BURFORD “BONEHEAD” HARRIS wasn’t stupid, just a little stubborn. But calcified in his thinking though he might have been, he exemplifies a facet of human creativity that cannot be ignored. And like the stopped clock that’s right twice a day, his inclusion in the Pioneers of Creativity serves to remind us that an idea is an idea, even if it ends up being a horrendously, stupendously, ridiculously idiotic one.
And here’s how that happened.
As we’ve all heard from time to time, creativity thrives, and thus ideas flow best, in an atmosphere free of criticism and harsh judgment, and our brainstorming is most effective when it follows one essential ground rule: there’s no such thing as a bad idea. Unfortunately in Harris’s day, this concept was not yet widely accepted.
Burford worked in an era when bad ideas were not only criticized openly, but any individual who proposed one would be physically attacked by colleagues and beaten soundly about the head and shoulders with rolled-up newspapers.
“Bonehead” Harris had so many bad ideas in fact, and was so insistent and relentless in offering them up despite the consequences, that his coworkers had to employ a tag-team approach in any brainstorming session that involved him.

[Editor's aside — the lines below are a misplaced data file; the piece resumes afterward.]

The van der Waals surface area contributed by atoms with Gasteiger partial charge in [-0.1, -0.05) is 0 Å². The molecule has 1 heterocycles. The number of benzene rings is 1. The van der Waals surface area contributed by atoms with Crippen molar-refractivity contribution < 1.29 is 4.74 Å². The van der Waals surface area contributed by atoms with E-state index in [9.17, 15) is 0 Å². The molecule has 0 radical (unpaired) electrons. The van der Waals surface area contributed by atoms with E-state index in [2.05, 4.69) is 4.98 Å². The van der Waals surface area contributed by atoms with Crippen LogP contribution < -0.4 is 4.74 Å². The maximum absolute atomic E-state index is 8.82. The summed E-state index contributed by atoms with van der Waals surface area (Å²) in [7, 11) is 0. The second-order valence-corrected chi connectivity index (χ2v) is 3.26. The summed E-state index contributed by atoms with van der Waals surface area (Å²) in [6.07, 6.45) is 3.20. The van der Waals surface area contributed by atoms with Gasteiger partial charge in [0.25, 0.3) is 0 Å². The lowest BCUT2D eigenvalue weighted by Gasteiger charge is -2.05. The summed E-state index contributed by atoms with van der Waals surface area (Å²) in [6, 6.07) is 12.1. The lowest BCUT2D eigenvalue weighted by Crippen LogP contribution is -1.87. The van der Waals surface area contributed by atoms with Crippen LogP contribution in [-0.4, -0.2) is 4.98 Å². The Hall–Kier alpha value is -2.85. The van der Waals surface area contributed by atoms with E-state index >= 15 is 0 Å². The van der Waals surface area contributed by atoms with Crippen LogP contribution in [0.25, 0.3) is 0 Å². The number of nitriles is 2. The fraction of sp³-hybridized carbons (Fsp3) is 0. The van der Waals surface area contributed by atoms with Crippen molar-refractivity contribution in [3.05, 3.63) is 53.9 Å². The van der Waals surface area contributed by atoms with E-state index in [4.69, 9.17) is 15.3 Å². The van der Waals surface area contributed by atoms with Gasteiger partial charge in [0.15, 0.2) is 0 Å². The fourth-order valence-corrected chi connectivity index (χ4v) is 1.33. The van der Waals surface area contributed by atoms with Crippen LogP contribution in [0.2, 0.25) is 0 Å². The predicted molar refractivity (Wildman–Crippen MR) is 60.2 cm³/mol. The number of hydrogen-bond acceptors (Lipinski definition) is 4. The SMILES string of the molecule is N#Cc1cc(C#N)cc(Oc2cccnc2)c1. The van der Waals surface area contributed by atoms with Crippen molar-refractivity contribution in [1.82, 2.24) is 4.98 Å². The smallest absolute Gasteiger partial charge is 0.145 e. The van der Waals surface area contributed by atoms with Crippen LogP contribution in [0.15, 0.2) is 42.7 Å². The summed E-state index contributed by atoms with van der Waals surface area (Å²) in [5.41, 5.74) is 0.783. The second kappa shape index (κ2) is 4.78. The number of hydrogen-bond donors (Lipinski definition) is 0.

As a result of this almost constant pummeling, not only did Burford’s colleagues become themselves exhausted, but his head grew even harder, eventually taking on the appearance of a cow pelvis.
Now back to that horrendously, stupendously, ridiculously idiotic idea. One day, while his teammates were wacking away on Burford’s pelvis-like head with their rolled-up newspapers, he sat writing in his notebook of really bad ideas. At one point he suddenly stopped writing, looked at his notebook, and read aloud the words, “Housebreak a dog by spanking it with a rolled-up newspaper.”
To his coworkers, this sounded brilliant, and they immediately dropped everything to run home and employ this revolutionary, though cruel, technique of dog training. Of course, we now know that spanking a dog with a rolled up newspaper only scares the pee out of it, but like people used to say, it seemed like a good idea at the time.
The point of the story is that ideas, like people, are neither good nor bad in and of themselves, but must be allowed unfettered expression in an atmosphere free of judgment and condemnation, their consequences to be evaluated and acted upon separately. Only not with a rolled-up newspaper.
THE “PIONEERS OF CREATIVITY” ARE THE FORGOTTEN HEROES OF ADVERTISING & MARKETING, HERE TO REMIND US THAT CREATIVITY IS A WELLSPRING, AND IF WE TRY TO INTERFERE WITH THE SMOOTH FLOW OF IDEAS, THINGS ARE GOING TO BACK UP AND SOMEBODY’LL HAVE TO CALL A PLUMBER.